Walking into the NICU to meet their new granddaughter for the first time, the couple imagined the worst: ventilators, brain damage. They wondered how long her mother had gone without oxygen in the time it took medics to arrive after the shooting. James Dunton didn’t know if the 4-pound, 9-ounce baby would make it. He was afraid to touch her.
Instead, they found Kennedy Love Glass, the name her mother had chosen, swaddled and at peace, hooked up only to one IV. They felt blessed.
Meanwhile, in the nearby University of Maryland Shock Trauma Center, the baby’s mother’s life was ending. Doctors had told James Dunton that his daughter had no brain activity. He didn’t want his only child to live like that. A graduate of Lake Clifton High School, Jasmine had worked as a driver for MTA Mobility, taking elderly residents to appointments or other errands. She later became a stay-at-home mom — a job she loved.
“She was a loving mother,” Dunton said. “She wanted to give her children everything, that’s what she always said.”
He gave permission to doctors to turn off life support. He gave her a kiss on the forehead and whispered to her. Her head fell slowly to the side, as if she was just going to sleep.
His nightly check-in phone calls with his adult daughter would be replaced with the duties of a new father. Once they brought baby Kennedy home from the hospital after a five-week stay, Kim Dunton overheard her husband cooing and joking with the baby in the same distinctive tone of voice he had used with his daughter.
“Girl, you’re just like your mother,” he would say. “I remember when I changed your mommy’s diapers. I remember when she used to smile like you do.”
Room for everybody
In the couple’s apartment, they set up air mattresses in the living room for the boys, Duronte and Jakai. Sister Cire liked to bounce back and forth between her grandparents' room and the boys' makeshift room. It was crowded, they said, but comfortable.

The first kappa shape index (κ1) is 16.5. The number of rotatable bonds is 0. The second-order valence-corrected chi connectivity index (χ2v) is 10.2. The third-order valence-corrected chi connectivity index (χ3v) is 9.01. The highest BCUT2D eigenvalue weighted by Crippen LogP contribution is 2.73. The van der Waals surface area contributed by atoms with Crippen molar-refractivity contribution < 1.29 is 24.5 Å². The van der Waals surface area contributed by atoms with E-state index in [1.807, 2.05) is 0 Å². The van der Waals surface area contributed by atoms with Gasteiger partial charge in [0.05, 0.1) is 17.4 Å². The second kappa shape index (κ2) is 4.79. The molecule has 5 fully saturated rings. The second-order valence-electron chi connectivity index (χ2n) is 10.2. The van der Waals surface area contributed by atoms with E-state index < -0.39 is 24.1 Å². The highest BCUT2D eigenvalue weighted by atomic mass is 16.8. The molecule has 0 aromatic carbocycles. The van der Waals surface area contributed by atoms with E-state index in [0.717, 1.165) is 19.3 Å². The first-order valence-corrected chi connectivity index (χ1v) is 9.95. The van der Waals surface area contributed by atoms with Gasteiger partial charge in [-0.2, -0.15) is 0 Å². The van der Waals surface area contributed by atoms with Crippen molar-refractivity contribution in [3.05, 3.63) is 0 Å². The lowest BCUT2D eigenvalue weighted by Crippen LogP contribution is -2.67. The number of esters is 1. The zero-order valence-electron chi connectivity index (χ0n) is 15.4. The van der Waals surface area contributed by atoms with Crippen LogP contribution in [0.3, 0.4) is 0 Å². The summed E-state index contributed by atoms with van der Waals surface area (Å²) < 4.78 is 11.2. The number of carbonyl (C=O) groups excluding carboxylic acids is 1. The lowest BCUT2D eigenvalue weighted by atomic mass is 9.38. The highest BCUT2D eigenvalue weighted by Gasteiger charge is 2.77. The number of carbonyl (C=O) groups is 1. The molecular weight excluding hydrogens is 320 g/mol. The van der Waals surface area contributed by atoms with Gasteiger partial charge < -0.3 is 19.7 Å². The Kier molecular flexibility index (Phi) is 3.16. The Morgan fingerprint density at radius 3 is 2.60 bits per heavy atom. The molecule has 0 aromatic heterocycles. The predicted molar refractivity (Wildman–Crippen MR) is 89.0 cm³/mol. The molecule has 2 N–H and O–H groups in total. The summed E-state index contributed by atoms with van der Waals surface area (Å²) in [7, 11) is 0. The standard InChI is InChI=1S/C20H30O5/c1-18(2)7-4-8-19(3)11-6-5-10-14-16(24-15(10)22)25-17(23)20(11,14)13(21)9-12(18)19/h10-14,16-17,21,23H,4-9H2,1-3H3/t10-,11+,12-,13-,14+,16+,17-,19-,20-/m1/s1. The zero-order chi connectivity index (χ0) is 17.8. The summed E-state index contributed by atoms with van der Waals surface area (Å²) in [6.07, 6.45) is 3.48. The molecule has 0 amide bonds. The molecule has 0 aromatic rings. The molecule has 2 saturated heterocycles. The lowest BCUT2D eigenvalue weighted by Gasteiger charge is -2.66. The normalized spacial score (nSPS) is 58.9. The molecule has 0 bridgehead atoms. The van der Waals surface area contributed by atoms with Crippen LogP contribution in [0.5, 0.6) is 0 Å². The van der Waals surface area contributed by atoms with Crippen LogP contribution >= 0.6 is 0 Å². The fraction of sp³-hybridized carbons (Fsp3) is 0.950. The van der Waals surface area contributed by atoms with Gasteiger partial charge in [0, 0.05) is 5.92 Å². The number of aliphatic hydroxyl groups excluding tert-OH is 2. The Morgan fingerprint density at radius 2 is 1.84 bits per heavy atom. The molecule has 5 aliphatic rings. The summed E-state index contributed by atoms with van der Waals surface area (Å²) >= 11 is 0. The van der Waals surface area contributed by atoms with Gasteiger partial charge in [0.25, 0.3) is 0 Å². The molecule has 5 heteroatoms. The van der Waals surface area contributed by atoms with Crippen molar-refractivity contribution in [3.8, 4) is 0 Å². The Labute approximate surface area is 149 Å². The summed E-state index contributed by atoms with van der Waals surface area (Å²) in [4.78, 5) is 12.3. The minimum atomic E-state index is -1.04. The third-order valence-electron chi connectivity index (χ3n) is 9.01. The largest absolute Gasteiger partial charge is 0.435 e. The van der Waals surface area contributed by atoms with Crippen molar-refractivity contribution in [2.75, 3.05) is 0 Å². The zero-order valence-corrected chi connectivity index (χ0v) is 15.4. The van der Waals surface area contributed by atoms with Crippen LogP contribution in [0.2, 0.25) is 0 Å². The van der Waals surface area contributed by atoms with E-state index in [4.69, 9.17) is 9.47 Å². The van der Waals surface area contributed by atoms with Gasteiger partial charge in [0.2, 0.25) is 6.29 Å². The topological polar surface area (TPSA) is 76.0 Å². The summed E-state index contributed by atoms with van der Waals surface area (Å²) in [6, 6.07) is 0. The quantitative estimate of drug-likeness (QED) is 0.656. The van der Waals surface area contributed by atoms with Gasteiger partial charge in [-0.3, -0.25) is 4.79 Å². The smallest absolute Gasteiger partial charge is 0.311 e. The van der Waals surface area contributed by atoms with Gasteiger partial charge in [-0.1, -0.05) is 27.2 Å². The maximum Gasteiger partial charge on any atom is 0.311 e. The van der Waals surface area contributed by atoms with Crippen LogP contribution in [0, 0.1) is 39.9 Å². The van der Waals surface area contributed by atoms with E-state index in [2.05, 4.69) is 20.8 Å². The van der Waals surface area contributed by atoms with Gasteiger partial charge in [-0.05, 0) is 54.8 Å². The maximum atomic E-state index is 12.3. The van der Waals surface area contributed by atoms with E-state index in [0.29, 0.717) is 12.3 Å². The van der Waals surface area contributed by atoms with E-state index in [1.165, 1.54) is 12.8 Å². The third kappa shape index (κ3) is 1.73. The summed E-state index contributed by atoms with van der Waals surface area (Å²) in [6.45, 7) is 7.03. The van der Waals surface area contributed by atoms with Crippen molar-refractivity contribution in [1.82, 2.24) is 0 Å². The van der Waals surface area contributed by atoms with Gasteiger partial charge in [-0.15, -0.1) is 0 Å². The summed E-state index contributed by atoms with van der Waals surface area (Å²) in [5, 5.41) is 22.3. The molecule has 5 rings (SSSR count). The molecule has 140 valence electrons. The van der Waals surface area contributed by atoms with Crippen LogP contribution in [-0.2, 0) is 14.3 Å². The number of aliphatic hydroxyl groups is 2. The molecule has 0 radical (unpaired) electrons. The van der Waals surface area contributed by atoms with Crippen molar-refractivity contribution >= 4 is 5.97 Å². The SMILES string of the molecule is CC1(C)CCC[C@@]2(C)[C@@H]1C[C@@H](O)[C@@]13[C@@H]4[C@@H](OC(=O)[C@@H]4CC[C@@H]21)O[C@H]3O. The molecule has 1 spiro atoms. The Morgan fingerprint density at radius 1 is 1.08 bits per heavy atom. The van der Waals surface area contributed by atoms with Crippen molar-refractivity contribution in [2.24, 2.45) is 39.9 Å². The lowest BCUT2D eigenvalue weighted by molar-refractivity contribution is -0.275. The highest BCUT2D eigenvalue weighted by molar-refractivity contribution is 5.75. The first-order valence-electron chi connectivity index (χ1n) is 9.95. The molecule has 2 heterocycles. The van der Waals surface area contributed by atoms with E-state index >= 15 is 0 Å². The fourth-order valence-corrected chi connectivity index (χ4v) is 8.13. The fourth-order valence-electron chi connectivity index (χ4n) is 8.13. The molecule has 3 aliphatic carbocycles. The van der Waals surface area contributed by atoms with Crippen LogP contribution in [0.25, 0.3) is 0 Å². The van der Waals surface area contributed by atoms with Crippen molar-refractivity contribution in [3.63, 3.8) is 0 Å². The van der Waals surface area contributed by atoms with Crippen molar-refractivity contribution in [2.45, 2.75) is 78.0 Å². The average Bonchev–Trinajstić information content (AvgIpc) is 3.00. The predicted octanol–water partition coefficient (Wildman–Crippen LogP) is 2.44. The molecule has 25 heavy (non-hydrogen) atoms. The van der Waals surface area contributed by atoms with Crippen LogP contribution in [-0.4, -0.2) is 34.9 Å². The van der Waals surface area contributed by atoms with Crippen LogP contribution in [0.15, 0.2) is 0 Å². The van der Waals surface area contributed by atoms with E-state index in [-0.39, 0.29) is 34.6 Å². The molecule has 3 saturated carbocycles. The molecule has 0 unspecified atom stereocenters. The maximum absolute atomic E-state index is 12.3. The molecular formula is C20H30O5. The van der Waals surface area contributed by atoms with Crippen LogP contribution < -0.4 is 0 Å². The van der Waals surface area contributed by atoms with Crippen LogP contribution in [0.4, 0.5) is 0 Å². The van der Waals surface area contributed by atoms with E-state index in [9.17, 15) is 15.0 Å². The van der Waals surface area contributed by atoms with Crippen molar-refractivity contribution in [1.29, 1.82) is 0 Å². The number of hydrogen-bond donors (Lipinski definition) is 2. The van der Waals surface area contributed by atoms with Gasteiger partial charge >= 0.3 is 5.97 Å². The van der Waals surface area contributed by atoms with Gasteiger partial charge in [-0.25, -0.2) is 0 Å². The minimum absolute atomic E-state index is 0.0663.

Both Duntons had raised children before — Kim Dunton has three children. James had Jasmine. The couple found themselves tapping old skills: making lunches, buying school clothes, getting the kids on a routine.
They’d get up about 5:30 or 6 a.m. to get the older kids ready for school. They spent the rest of the day catching up on the mountain of paperwork that comes with taking custody of four children.
“It’s a whole lot more challenging,” James Dunton said. “It’s new again to me, and it’s new to them. We are just adjusting to each other so fast. The most difficult for me is that we are just so busy.”
By 2:30 p.m., they’d pick the children up from school. Then they moved onto homework and feeding the kids.
“We’re starting all over with an infant … and one from each age group,” Kim Dunton said.
Among their routines, the family attended counseling sessions at Roberta’s House, a grief support center, for a short time before the boys decided it wasn’t for them.
Although the children were doing well given the circumstances, Dunton knew it would be a long road ahead.
“They told me what they saw,” he said. “But the kids are very strong.”
In some ways, Jasmine had prepared her children. She had told them several times that people could die at any time. “She knew what type of world we live in,” said her oldest son, Duronte. “She would prepare us for stuff.”